Broker-Dealer Settles SEC Claims Alleging Violations Of The Duty Of Best Execution And Related Misstatements
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  • Broker-Dealer Settles SEC Claims Alleging Violations Of The Duty Of Best Execution And Related Misstatements
     
    12/22/2020
    On December 17, 2020, the Securities and Exchange Commission (“SEC”) announced the filing of settled administrative proceedings against a significant retail broker-dealer (the “Company”) for alleged violations of the duty of best execution and related misstatements.  According to the SEC, the Company “fail[ed] to satisfy its duty to seek the best reasonably available terms to execute customer orders” and simultaneously made “repeated misstatements that failed to disclose the firm’s receipt of payments from trading firms for routing customer orders to them” in lieu of routing such orders to other trading firms that may have resulted in improved customer executions.  SEC Press Release 2020-321 (Dec. 17, 2020).  Without admitting or denying the allegations, the Company has agreed to settle the claims by agreeing to pay a $65 million civil penalty, as well as agreeing to hire an independent compliance consultant who will be required to review the Company’s policies and procedures relating to customer communications, payment for order flow, and best execution of customer orders, and to report to the SEC on the Company’s compliance.

    The Company is a retail brokerage business that launched in 2015.  One of its advertised advantages was that it allowed its customers to buy and sell securities without charging any trading commission.  Instead, the Company generated much of its revenue through “payment for order flow”—a permitted though controversial practice by which trading firms would provide payment to the Company in exchange for sending its customers’ orders to those firms for execution.  The SEC alleges that the Company negotiated high payment for order flow rates, and “explicitly offered to accept less price improvement for its customers than what the principal trading firms were offering, in exchange for receiving a higher rate of payment for order flow for itself.”  Exchange Act Release No. 90694 (Dec. 17, 2020) (the “Order”) ¶ 23.  As a result of the Company’s high rate of payment for order flow, the SEC alleges that the execution prices that its customers received were inferior to those of its competitors, and this difference would have been more than the commission its competitors would have charged on larger orders.  Id. ¶ 2.  The SEC alleges that between October 2016 and June 2019, these decisions cost the Company’s customers roughly $34 million, even when factoring in the amount saved from a lack of commission.  Id. ¶ 42.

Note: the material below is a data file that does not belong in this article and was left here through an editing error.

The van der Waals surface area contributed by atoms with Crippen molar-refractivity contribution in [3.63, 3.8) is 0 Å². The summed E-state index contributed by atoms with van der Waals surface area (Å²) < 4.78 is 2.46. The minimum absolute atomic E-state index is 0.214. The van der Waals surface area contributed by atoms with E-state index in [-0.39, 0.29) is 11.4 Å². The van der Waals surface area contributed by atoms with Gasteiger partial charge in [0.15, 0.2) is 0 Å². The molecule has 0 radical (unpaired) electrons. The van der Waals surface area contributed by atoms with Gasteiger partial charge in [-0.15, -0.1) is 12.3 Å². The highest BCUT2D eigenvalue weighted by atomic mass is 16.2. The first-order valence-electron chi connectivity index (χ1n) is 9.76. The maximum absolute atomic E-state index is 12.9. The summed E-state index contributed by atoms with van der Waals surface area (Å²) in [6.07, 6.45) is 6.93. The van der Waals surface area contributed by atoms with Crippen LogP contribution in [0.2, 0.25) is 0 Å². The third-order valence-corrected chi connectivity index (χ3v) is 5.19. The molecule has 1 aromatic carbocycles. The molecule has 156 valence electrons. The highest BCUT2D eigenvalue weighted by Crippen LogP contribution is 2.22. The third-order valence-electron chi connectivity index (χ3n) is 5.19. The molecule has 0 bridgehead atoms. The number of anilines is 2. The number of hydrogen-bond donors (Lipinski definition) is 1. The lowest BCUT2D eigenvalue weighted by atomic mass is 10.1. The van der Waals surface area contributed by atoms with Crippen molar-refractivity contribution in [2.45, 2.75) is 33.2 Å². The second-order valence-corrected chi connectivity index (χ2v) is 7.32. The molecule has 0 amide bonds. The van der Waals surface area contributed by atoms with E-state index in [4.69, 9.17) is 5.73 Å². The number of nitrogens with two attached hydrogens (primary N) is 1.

The SEC alleges that the Company thus violated its “duty of best execution.”  Id. ¶ 30.  According to the SEC, best execution “requires that a broker-dealer endeavor to execute customer orders on the most favorable terms reasonably available in the market under the circumstances.”  Id. ¶ 13.  With respect to payments for order flow, the Order states that “[a] broker-dealer must not allow payment for order flow to interfere with its efforts to obtain best execution.”  Id. ¶ 14; see also Payment for Order Flow, SEC Final Rule Release, Exchange Act Release No. 34902, 59 Fed. Reg. 55006, 55009 (Oct. 27, 1994).  The Company allegedly had “notice that its high payment for order flow rates could lead to less price improvement,” and certain senior personnel were aware of internal analyses which showed that its “execution quality and price improvement metrics were substantially worse than other retail broker-dealers in many respects.”  Order ¶ 29.  The Company’s internal Best Execution Committee allegedly did not take appropriate steps in light of this information and failed to “conduct adequate regular and rigorous reviews that involved benchmarking its execution quality against competitor broker-dealers to determine whether it was obtaining the best terms reasonably available for customer orders.”  Id. ¶ 30.
     
    It remains to be seen whether, standing alone, these alleged failures of best execution would have led to such a significant penalty; but the SEC also alleged that the Company committed related violations of Sections 17(a)(2) and 17(a)(3) of the Securities Act.  Id. ¶ 43.  Section 17(a)(2) prohibits receiving money “by means of any untrue statement of a material fact or any omission to state a material fact necessary in order to make the statements made, in light of the circumstances under which they were made, not misleading.”  Section 17(a)(3) prohibits engaging “in any transaction, practice, or course of business which operates or would operate as a fraud or deceit upon the purchaser.”  In this case, the SEC claimed that the Company allegedly violated these sections by making misleading statements and omissions regarding how it made money—while simultaneously touting its lack of commissions, for example.  The SEC claimed that the Company did not adequately disclose that it made money through payment for order flow.  Indeed, according to the SEC, for a certain period, the Company omitted such information from an FAQ portion of its website designed to answer questions as to how the Company makes money, even though during that same period payment for order flow was the Company’s primary revenue source.  Id. ¶ 32.
     
    While not breaking new legal ground, the Order is a strong reminder of how seriously the SEC takes the duty of best execution and how careful firms must be in terms of any disclosures they may make regarding their revenue sources.

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